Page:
Now in a fully revised and updated edition, this concise and insightful book explores the ways American popular products such as movies, music, television programs, fast food, sports, and even clothing styles have molded and continue to influence modern globalization. Lane Crothers offers a thoughtful examination of both the appeal of American products worldwide and the fear and rejection they induce in many people and nations around the world. The author defines what we mean by "popular culture," how popular culture is distinguished from the generic concept of "culture," and what constitutes "American" popular culture. Tracing how U.S. movies, music, and TV became dominant in world popular culture, Crothers also considers the ways in which non-visual products like fast-food franchises, sports, and fashion have become ubiquitous. He also presents a fascinating set of case studies that highlight the varied roles American products play in a range of different nations and communities. Concluding with a projection of the future impact of American popular culture, this book makes a powerful argument for its central role in shaping global politics and economic development.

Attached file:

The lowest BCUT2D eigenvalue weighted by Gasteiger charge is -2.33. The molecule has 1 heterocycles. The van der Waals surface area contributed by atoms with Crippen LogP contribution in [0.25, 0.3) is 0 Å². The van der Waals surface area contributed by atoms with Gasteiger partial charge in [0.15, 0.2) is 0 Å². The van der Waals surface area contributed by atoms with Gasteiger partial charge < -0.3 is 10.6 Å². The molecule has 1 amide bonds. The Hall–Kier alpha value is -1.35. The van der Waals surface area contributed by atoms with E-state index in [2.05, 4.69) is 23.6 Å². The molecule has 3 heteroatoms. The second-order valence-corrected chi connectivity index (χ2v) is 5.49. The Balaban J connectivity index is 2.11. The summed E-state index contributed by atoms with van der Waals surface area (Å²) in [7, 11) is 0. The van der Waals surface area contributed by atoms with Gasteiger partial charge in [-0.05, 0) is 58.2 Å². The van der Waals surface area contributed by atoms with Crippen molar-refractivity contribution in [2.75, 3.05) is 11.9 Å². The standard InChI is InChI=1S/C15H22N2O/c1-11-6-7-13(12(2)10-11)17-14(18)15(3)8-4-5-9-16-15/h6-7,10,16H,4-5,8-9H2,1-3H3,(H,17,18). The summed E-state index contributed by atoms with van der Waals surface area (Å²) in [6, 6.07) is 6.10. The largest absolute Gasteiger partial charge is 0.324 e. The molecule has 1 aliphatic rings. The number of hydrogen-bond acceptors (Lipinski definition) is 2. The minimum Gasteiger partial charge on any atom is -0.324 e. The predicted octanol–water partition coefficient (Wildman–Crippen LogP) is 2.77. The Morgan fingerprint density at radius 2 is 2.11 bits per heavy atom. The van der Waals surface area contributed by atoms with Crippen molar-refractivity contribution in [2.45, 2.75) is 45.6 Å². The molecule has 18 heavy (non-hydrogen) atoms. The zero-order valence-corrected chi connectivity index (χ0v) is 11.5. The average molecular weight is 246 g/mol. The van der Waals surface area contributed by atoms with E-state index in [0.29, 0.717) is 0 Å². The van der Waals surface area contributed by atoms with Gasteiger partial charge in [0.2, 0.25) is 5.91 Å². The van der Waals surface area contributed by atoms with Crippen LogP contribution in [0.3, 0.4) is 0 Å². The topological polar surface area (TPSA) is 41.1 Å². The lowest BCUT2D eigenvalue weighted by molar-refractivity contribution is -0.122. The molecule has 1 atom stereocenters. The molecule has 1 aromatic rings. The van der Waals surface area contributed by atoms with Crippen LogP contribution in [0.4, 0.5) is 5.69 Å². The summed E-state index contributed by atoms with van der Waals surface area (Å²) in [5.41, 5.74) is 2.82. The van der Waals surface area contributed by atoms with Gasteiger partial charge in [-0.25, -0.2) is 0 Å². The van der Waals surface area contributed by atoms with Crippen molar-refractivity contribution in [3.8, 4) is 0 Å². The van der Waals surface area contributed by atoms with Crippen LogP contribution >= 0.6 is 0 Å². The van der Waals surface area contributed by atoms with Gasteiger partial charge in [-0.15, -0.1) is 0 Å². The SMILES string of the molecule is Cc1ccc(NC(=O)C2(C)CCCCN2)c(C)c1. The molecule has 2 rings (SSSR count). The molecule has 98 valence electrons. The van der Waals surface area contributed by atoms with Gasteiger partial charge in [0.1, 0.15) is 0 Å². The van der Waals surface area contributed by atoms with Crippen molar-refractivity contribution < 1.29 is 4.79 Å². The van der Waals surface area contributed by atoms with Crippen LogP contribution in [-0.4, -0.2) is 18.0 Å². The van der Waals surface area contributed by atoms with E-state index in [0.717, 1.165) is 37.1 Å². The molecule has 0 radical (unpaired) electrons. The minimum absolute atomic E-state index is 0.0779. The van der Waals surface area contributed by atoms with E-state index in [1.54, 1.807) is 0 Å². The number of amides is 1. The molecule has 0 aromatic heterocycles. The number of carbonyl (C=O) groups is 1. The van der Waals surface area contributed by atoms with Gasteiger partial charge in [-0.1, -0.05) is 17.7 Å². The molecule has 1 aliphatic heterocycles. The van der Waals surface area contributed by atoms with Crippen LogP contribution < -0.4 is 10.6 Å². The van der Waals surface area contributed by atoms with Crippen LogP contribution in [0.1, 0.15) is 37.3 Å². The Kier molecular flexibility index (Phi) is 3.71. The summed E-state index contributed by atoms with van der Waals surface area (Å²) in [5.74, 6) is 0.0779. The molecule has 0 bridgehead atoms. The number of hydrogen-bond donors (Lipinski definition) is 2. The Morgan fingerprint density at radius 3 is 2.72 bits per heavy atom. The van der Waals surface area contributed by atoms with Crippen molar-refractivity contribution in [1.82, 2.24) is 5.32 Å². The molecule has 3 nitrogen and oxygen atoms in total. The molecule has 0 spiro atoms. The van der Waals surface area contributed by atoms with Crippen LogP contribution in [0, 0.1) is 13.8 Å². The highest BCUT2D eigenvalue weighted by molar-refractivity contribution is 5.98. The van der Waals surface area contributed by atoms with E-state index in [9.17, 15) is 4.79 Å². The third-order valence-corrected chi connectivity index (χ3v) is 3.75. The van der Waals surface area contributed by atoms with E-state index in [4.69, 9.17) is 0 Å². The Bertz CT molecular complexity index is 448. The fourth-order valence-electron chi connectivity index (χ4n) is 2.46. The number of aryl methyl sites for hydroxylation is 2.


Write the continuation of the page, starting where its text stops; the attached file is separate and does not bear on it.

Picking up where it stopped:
Publisher: Rowman & Littlefield
Number of pages: 308
Weight: 422 g
Dimensions: 228 x 150 x 18 mm
Edition: Fourth Edition
Lane Crothers charts a vast, amorphous, and constantly shifting topic with great skill. To provide adequate historical and geopolitical context while keeping the focus on contemporary instances of popular culture and remaining accessible to undergraduates is a daunting challenge. This volume pulls it off with concision, balance, and wit. Though popular culture is changing at the speed of light, Crothers manages to keep both the analysis and the judiciously chosen examples and case studies fresh and relevant. -- David W. Stowe, Michigan State University
Globalization and American Popular Culture is a fixture in my upper-level international politics course. Not only do students routinely single it out it as their favorite reading of the semester, but it also challenges them to rethink the significance of the pop culture they consume on a daily basis in the broader context of international relations. It's the rare example of a book that is both scholarly in its approach and a fun read for students. -- Jason Morrissette, Marshall University